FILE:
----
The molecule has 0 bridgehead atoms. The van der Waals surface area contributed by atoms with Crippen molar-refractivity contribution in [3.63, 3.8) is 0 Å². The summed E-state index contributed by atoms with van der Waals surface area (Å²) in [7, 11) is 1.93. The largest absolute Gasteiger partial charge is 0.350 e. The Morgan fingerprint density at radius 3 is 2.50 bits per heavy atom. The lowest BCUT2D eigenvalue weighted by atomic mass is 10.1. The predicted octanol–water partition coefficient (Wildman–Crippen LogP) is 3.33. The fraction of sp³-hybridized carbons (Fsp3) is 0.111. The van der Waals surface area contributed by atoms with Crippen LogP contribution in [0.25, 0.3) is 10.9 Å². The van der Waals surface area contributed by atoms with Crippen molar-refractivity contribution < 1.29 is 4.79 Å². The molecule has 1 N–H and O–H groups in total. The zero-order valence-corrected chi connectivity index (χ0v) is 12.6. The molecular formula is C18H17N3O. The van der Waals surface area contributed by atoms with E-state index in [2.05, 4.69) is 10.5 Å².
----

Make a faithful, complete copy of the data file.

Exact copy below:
The molecule has 0 bridgehead atoms. The van der Waals surface area contributed by atoms with Crippen molar-refractivity contribution in [3.63, 3.8) is 0 Å². The summed E-state index contributed by atoms with van der Waals surface area (Å²) in [7, 11) is 1.93. The largest absolute Gasteiger partial charge is 0.350 e. The Morgan fingerprint density at radius 3 is 2.50 bits per heavy atom. The lowest BCUT2D eigenvalue weighted by atomic mass is 10.1. The predicted octanol–water partition coefficient (Wildman–Crippen LogP) is 3.33. The fraction of sp³-hybridized carbons (Fsp3) is 0.111. The van der Waals surface area contributed by atoms with Crippen LogP contribution in [0.25, 0.3) is 10.9 Å². The van der Waals surface area contributed by atoms with Crippen molar-refractivity contribution < 1.29 is 4.79 Å². The molecule has 1 N–H and O–H groups in total. The zero-order valence-corrected chi connectivity index (χ0v) is 12.6. The molecular formula is C18H17N3O. The van der Waals surface area contributed by atoms with E-state index in [2.05, 4.69) is 10.5 Å².